The Nov. 3 news story about Washington's suspension of military aid to Indonesia implies that the notorious brutality of the Indonesian military is almost a thing of the past following the "democratic transition." In fact, though elections have taken place, the military is still the real power behind the scenes and is still happy to crack down by killing civilians, as it has shown most recently in Aceh, a region in which Indonesian troops have conducted a scorched-earth war for more than a decade.
It is not true that former armed forces commander Gen. Wiranto has been "effectively sidelined" in his new post as minister of political affairs and security: The post oversees the ministries of foreign affairs, defense, home affairs and law.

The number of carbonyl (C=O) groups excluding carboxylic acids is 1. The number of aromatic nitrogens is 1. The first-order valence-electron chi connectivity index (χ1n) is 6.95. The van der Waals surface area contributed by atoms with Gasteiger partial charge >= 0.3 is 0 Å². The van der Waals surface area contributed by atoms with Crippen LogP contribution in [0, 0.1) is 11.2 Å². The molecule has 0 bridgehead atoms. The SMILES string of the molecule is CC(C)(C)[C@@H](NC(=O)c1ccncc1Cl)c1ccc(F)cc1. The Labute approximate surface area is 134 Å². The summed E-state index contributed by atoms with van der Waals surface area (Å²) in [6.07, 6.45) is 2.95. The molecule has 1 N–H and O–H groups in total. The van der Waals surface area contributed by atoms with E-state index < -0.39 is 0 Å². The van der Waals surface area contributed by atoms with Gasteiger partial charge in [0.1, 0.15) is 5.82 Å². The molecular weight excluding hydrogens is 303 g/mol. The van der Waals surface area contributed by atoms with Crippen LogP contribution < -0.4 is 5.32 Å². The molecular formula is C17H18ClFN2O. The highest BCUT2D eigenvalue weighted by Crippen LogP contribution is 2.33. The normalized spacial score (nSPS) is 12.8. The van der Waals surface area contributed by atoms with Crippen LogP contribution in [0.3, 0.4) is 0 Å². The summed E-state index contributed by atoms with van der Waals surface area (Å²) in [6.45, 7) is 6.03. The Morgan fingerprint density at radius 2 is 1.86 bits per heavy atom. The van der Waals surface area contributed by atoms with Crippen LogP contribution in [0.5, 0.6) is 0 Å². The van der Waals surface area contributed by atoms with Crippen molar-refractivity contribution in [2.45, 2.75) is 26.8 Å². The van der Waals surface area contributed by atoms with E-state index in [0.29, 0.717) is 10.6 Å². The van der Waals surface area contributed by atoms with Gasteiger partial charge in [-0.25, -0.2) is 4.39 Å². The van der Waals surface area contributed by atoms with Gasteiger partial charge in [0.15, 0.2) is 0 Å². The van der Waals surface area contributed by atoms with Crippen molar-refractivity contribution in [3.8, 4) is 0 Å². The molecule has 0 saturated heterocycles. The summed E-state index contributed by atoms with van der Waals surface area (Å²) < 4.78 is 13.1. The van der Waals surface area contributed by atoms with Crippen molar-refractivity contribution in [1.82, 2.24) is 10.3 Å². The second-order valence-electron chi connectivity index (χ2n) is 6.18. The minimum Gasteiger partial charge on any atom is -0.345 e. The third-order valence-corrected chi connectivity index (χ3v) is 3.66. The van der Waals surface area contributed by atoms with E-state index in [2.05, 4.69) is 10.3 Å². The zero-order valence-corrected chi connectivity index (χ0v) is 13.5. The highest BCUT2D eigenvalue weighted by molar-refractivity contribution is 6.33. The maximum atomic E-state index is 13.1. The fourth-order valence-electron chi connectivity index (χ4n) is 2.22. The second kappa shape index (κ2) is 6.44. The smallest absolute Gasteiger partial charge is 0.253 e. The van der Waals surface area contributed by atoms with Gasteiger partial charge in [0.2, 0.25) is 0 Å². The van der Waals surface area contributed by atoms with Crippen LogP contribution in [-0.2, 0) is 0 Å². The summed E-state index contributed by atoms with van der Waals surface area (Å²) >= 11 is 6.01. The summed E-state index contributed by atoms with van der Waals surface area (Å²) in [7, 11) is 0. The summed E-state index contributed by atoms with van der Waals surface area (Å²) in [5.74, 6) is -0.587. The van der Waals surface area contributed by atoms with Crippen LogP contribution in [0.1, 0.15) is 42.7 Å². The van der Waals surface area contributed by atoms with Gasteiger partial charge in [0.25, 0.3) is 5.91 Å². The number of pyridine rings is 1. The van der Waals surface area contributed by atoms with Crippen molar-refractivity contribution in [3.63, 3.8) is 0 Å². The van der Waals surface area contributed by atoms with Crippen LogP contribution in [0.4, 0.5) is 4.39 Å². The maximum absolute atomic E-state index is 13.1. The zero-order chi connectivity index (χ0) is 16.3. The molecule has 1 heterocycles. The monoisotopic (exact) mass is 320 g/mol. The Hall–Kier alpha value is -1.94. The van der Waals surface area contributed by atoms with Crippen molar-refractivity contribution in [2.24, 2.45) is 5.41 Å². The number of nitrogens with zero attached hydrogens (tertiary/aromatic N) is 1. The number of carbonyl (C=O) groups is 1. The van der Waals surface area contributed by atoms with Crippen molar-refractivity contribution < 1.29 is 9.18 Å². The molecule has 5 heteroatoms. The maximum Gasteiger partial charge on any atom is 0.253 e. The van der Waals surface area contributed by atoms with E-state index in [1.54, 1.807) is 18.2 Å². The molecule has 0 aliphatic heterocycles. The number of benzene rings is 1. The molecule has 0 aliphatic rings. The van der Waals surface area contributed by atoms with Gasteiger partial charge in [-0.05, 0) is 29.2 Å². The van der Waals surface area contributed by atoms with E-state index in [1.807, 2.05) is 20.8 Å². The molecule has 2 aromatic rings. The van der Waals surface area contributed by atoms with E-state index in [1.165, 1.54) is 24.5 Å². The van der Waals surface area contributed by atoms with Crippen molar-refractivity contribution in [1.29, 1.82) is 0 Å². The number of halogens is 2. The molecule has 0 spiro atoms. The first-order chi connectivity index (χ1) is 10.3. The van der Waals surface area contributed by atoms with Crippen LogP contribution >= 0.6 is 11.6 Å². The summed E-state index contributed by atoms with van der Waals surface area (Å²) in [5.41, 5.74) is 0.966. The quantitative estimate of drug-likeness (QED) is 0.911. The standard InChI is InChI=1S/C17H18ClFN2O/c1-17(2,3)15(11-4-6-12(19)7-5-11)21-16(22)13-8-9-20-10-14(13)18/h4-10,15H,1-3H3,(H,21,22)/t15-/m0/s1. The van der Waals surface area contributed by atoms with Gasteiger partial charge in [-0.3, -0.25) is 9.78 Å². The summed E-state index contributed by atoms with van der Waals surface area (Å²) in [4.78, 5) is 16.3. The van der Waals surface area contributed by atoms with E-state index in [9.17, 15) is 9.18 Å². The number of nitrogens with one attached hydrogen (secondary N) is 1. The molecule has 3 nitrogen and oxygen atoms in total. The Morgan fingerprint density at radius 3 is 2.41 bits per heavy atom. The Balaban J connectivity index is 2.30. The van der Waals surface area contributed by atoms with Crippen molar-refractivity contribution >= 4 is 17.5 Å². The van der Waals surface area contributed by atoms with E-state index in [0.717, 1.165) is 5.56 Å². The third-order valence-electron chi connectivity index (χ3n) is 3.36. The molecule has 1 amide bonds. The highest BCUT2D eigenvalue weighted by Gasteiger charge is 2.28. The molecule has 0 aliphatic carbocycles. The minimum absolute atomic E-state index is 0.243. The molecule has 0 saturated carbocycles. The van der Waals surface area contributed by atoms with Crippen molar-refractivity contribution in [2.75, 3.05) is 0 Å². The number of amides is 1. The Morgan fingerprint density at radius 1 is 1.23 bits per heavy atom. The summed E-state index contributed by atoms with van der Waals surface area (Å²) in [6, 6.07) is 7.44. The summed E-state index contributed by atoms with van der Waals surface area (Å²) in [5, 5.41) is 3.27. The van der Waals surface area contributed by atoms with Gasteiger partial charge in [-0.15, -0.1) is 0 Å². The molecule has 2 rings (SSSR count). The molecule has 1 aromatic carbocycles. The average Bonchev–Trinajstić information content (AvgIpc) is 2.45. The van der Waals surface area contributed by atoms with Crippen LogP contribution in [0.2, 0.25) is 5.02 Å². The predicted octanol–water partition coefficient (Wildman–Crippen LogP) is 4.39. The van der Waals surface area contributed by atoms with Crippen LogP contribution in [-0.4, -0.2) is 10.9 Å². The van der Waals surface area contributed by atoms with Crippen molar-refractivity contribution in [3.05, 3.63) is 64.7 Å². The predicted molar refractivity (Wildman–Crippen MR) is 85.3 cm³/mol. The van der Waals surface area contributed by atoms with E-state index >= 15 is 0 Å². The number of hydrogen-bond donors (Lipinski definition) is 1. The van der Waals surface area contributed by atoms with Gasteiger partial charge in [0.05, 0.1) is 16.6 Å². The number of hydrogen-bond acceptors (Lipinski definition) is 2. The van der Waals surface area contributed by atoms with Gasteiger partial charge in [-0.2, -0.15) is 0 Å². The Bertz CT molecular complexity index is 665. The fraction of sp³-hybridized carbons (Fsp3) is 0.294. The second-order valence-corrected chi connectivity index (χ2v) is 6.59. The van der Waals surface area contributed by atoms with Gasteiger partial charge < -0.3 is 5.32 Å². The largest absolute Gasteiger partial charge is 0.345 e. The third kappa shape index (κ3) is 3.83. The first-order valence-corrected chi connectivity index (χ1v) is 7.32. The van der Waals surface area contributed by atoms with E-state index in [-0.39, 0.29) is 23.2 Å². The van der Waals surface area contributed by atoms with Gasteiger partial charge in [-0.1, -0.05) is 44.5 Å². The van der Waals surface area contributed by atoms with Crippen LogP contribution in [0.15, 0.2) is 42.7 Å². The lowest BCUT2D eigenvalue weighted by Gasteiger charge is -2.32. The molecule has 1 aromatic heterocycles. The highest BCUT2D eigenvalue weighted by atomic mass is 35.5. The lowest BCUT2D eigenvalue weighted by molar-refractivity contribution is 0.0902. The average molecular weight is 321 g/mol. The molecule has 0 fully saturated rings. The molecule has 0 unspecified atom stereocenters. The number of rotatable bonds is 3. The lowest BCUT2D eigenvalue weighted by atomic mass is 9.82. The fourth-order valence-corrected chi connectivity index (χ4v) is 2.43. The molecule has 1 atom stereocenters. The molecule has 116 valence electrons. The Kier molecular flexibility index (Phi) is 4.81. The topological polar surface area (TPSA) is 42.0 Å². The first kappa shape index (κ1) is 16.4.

Further, the cabinet of new president Abdurrahman Wahid includes six military officers. Two head the ministry of mines and energy and the ministry of transportation and communications, the biggest fiefdoms of army profiteering under the notoriously corrupt Suharto regime.
The Post's coverage of this crucial question would have been more balanced if instead of relying on Western diplomats, academics and businesspeople, reporters had spoken to families of those killed, tortured or raped this year by Indonesian troops in the provinces of Aceh, East Timor, West Timor and Irian Jaya or in Jakarta.
The writer is coordinator of the San Francisco chapter of the East Timor Action Network.